NEW YORK—A moratorium on housing foreclosures and evictions is a good idea. So is making the tax code more progressive. Obama's plan to build new public works is smart. But those are half-measures. Even if they don't come out of Congress watered down and wankified, they'll come too little and too late to kill the rapidly metastasizing disease that threatens to kill the U.S. economy: income inequality.
Employers are shedding jobs at a breathtaking rate: more than 560,000 per month. The rate of job losses could soon hit a million. People who still have jobs are being squeezed by pay cuts and freezes; even those who have yet to be affected are closing their wallets out of fear that they'll be the next to get chopped. So consumer spending, which accounts for two-thirds of economic activity, is plunging. Moreover, millions of individuals and businesses have lost access to credit and thus the movement of capital that might have pulled us out of this tailspin.
"The key is that the consumer is in the worst condition since the Great Depression," retail consultant Howard Davidowitz told NBC News. Boarded-up shops will abound. Experts expect 73,000 retail locations to close during the first few months of 2009. Between 20 and 40 percent of national retail chains will shut down. This isn't a recession. It's a depression, and it could destroy the country.
If broke consumers are the problem, shoveling money into their pockets is the way to get them spending again. Where do we get it? The reason Willie Sutton robbed banks, he supposedly said, was because "that's where the money is." These days, the money is in the hands of corporations and rich individuals.
(Warning: boring economic statistics and analysis follow. But stick with me. You could get a check!)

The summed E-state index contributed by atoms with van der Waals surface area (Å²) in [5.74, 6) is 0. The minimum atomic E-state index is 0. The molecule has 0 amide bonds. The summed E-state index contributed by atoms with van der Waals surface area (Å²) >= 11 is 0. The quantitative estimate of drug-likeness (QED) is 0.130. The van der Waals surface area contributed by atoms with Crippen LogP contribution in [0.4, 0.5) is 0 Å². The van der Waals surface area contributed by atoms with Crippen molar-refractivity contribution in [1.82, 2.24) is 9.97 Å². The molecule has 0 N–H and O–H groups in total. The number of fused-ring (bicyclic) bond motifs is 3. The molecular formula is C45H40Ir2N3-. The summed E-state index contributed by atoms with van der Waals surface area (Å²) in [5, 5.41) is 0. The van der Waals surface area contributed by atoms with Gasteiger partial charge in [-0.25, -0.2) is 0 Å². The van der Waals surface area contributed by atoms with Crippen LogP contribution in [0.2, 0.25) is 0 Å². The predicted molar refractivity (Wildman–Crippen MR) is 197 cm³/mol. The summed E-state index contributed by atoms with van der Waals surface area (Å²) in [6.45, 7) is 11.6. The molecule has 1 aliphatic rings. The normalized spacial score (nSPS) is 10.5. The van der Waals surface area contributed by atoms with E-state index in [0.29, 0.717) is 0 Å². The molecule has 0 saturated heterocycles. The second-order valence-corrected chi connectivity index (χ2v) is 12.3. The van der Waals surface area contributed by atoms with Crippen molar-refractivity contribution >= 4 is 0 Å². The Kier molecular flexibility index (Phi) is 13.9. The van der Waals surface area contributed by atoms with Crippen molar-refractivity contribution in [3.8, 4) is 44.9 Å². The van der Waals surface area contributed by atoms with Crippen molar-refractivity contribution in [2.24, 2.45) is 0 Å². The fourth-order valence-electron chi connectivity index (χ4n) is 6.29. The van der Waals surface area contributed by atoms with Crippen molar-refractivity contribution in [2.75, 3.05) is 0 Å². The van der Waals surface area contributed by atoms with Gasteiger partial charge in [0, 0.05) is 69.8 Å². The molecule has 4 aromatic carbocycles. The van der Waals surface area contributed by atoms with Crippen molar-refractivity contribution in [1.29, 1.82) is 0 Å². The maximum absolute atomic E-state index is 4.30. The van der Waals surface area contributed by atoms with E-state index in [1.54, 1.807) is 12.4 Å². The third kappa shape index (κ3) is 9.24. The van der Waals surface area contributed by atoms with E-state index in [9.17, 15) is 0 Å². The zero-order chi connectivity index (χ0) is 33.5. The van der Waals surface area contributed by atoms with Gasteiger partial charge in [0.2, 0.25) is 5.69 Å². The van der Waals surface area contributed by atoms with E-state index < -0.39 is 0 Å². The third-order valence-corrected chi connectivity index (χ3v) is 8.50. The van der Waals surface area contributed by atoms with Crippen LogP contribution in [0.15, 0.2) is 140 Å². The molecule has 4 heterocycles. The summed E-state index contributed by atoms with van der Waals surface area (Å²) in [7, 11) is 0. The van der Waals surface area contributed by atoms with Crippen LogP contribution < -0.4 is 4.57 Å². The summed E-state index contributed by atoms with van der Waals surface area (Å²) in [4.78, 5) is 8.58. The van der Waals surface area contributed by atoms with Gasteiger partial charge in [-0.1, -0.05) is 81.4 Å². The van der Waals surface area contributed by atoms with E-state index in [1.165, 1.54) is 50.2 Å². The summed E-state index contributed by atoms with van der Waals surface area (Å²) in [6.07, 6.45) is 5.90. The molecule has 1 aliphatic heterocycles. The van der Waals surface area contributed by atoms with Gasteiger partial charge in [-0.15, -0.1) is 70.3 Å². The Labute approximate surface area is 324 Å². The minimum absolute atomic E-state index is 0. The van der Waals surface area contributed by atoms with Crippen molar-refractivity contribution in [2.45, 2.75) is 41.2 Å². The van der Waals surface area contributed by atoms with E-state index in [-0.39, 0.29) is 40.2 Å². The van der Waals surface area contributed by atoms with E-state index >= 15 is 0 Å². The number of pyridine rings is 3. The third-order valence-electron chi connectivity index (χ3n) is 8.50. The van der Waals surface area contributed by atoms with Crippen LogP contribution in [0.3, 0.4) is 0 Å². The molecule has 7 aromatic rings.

Tax returns give only a partial picture of a nation whose riches have been aggregated in the hands of a tiny elite. "The Internal Revenue Service," reported The New York Times in 2007, "captures only about 70 percent of business and investment income, most of which flows to upper-income individuals, because not everybody accurately reports such figures." So actual income inequality is bigger than IRS data indicates.
Even so, the IRS finds a huge pay gap between the very rich and the rest of us. "The wealthiest 1 percent of Americans earned 21.2 percent of all income in 2005," the most recent year for which IRS data is available, according to a 2007 piece in The Wall Street Journal.
What if we played Karl Marx and left that 1 percent of the population (people who earn over $350,000 a year) with their fair share—1 percent of national income? If we divided the rest of the loot equally, everyone else—99 percent—would get a 20.2 percent pay raise.
I don't know about you, but I could use it. And because I'm a patriot, I pledge to fritter away half of my 20.2 percent windfall on wine, women and frivolous American-made consumer goods.